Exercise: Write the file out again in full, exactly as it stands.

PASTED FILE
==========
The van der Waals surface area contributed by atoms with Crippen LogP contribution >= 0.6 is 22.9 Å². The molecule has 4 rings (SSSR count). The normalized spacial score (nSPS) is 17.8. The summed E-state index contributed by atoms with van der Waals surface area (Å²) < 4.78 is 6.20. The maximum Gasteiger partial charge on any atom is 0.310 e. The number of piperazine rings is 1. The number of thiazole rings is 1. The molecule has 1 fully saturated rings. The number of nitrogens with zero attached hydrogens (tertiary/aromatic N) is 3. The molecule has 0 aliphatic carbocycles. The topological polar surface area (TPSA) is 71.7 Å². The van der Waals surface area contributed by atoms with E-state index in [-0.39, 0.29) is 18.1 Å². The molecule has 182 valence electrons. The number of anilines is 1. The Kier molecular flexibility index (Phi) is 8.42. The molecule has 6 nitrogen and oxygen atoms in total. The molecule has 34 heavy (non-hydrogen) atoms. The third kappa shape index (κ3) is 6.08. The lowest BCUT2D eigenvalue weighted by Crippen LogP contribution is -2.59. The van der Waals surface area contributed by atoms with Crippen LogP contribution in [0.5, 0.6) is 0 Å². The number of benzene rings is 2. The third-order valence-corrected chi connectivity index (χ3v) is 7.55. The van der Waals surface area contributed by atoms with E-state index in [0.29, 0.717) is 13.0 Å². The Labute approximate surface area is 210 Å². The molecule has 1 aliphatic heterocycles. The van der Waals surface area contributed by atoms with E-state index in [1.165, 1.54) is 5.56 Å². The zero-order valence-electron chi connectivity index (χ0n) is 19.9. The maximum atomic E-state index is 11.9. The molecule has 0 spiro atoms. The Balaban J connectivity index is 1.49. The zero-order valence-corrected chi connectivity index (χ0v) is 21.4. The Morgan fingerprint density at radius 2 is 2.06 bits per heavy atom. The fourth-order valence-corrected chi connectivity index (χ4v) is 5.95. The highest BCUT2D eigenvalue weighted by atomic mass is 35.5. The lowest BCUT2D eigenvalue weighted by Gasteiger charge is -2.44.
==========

The van der Waals surface area contributed by atoms with Crippen LogP contribution >= 0.6 is 22.9 Å². The molecule has 4 rings (SSSR count). The normalized spacial score (nSPS) is 17.8. The summed E-state index contributed by atoms with van der Waals surface area (Å²) < 4.78 is 6.20. The maximum Gasteiger partial charge on any atom is 0.310 e. The number of piperazine rings is 1. The number of thiazole rings is 1. The molecule has 1 fully saturated rings. The number of nitrogens with zero attached hydrogens (tertiary/aromatic N) is 3. The molecule has 0 aliphatic carbocycles. The topological polar surface area (TPSA) is 71.7 Å². The van der Waals surface area contributed by atoms with E-state index in [-0.39, 0.29) is 18.1 Å². The molecule has 182 valence electrons. The number of anilines is 1. The Kier molecular flexibility index (Phi) is 8.42. The molecule has 6 nitrogen and oxygen atoms in total. The molecule has 34 heavy (non-hydrogen) atoms. The third kappa shape index (κ3) is 6.08. The lowest BCUT2D eigenvalue weighted by Crippen LogP contribution is -2.59. The van der Waals surface area contributed by atoms with Crippen LogP contribution in [0.5, 0.6) is 0 Å². The number of benzene rings is 2. The third-order valence-corrected chi connectivity index (χ3v) is 7.55. The van der Waals surface area contributed by atoms with E-state index in [0.29, 0.717) is 13.0 Å². The Labute approximate surface area is 210 Å². The molecule has 1 aliphatic heterocycles. The van der Waals surface area contributed by atoms with E-state index in [1.165, 1.54) is 5.56 Å². The zero-order valence-electron chi connectivity index (χ0n) is 19.9. The maximum atomic E-state index is 11.9. The molecule has 0 spiro atoms. The Balaban J connectivity index is 1.49. The zero-order valence-corrected chi connectivity index (χ0v) is 21.4. The Morgan fingerprint density at radius 2 is 2.06 bits per heavy atom. The fourth-order valence-corrected chi connectivity index (χ4v) is 5.95. The highest BCUT2D eigenvalue weighted by atomic mass is 35.5. The lowest BCUT2D eigenvalue weighted by Gasteiger charge is -2.44.